Letâ€™s look at a more typical case of wide complex tachycardia.
This case comes from Lt. Jason Kinley of Xenia Fire Division.
Hereâ€™s the story.
EMS is called for a 89 year old male with chest pain. Onset 30 minutes ago. Non-radiating. Patient is A+OX4. Skin is moist. Skin color is good. No increase in respiratory effort. Meds for diabetes, hypertension, and unspecified heart problem (patient is a poor historian). The patient is reluctant to go to the hospital. He states he was seen 4 days ago for a possible TIA.
Here are the computer measurements:
- HR: 150
- PR: *
- QRS: 126
- QT/QTc: 304/475
- P-R-T: * -51 110
The treating paramedics correctly identified this as a regular wide complex tachycardia. Because the patient was hemodynamically stable, they initiated a 150 mg bolus of Amiodarone over 10 minutes, with no change to the heart rhythm.
Because according to the 2005 AHA ECC guidelines, thatâ€™s the drug you give for undifferentiated regular wide complex tachycardia. Itâ€™s supposed to be therapeutic for both ventricular and supraventricular tachycardias.
You will remember the patient stated that he was seen 4 days prior for a possible TIA. Well, it turns out that the same EMS system brought him to the hospital. As luck would have it, they performed a prehospital 12 lead ECG at that time.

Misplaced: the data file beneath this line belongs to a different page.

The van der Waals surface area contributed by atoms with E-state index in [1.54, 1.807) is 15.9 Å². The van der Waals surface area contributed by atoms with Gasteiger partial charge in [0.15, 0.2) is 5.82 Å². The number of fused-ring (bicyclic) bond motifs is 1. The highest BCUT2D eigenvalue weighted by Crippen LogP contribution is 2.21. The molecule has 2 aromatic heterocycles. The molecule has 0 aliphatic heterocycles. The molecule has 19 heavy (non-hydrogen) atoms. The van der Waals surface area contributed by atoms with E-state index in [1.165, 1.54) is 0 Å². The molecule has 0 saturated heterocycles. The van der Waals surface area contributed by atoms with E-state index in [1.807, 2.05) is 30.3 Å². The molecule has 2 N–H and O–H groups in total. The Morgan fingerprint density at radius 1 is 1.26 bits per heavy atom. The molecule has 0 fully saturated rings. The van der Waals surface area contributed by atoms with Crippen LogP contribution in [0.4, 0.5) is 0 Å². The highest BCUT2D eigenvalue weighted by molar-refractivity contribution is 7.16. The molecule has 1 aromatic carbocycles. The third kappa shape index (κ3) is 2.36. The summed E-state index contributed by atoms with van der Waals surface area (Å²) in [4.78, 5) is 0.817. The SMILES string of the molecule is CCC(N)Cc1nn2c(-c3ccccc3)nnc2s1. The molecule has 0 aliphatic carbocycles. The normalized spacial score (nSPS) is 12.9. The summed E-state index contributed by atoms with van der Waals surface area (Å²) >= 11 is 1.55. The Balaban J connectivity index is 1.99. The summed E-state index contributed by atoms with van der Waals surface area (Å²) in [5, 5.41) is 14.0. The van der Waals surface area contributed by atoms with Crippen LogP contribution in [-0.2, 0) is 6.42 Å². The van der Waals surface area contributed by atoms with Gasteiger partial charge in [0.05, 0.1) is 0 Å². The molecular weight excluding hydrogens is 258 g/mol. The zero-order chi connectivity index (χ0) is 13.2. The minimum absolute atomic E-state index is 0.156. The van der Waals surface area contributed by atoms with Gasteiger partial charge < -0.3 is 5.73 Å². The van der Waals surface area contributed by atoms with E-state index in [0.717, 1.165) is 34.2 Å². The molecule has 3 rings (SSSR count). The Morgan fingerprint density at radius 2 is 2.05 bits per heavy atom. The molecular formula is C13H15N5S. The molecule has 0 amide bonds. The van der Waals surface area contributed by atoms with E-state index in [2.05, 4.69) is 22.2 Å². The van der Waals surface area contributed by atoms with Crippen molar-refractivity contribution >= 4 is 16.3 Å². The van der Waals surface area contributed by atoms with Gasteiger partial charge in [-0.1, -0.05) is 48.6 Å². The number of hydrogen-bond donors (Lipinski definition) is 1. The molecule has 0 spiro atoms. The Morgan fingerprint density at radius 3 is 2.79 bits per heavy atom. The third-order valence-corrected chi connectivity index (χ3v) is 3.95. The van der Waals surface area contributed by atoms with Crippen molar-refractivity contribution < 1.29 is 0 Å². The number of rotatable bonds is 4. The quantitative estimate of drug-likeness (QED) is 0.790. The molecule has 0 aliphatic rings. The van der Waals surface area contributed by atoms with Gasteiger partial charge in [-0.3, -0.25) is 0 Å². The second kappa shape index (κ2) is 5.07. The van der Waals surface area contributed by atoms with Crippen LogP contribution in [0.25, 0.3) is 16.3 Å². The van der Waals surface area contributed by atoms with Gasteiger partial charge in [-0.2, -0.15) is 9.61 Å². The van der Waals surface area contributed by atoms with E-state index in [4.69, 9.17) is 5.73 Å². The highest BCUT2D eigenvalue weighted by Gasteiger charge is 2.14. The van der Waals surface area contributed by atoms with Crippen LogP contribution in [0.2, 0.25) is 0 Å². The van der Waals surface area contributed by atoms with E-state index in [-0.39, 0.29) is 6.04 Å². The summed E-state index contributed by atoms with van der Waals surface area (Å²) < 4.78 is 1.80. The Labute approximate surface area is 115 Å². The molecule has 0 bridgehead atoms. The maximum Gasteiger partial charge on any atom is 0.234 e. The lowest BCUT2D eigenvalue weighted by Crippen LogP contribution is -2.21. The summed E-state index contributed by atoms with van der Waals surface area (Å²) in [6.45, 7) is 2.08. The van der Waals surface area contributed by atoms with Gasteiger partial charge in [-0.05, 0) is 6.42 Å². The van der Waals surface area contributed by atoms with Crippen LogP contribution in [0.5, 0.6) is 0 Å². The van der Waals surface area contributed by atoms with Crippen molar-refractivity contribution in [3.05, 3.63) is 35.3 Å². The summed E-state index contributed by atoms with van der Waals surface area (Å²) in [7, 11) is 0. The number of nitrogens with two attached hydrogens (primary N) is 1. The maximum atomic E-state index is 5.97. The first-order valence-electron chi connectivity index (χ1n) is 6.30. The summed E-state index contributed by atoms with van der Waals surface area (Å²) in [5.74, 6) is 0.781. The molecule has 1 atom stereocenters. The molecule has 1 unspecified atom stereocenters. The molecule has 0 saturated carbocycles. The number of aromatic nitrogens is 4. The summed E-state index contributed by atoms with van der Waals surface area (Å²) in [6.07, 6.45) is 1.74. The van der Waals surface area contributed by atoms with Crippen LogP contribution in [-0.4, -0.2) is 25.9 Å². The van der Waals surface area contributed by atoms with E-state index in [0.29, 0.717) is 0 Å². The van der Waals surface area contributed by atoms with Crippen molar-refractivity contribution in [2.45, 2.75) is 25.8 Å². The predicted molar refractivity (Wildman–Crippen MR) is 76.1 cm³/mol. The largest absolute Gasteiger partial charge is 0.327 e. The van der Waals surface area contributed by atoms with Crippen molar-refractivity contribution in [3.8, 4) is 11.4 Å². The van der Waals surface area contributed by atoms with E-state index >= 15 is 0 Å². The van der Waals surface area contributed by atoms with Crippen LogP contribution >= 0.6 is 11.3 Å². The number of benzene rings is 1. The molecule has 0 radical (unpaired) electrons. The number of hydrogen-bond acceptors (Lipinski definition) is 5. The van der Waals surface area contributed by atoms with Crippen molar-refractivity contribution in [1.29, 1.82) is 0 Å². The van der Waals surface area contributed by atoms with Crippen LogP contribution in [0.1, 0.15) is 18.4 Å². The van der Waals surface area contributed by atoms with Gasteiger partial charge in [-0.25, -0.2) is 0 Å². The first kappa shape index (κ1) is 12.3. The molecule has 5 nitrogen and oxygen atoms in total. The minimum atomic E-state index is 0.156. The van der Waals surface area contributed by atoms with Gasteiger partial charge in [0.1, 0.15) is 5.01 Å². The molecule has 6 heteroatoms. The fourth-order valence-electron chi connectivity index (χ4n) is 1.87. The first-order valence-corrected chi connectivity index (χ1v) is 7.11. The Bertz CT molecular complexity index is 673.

Here it is.
- HR: 100
- PR: 232
- QRS: 134
- QT/QTc: 350/451
- P-R-T: 50 -56 91
Now compare the QRS morphology in the first PH12ECG to the PH12ECG taken 4 days prior, when the patient was in borderline sinus tachycardia with 1Â°AVB.
Is it a match? You bet! This patient has a pre-existing intraventricular conduction defect (or atypical LBBB). Note the S-wave in lead V6.
Was this patient in ventricular tachycardia? No.
Considering the heart rate of exactly 150, the pseudo-R wave in lead V1 during the tachycardia, and the recently history of possible TIA, 2:1 atrial flutter is the most likely explanation.
However, the first rule applies! In the absence of an â€œoldâ€ ECG for comparison, itâ€™s VT until proven otherwise.
The patient didnâ€™t covert to sinus rhythm, but it was a well-executed call, and no harm came to the patient.
* 3:1 atrial flutter is also a possibility. Note the heart rate of exactly 100.
Differential diagnosis of wide complex tachycardias – Part 4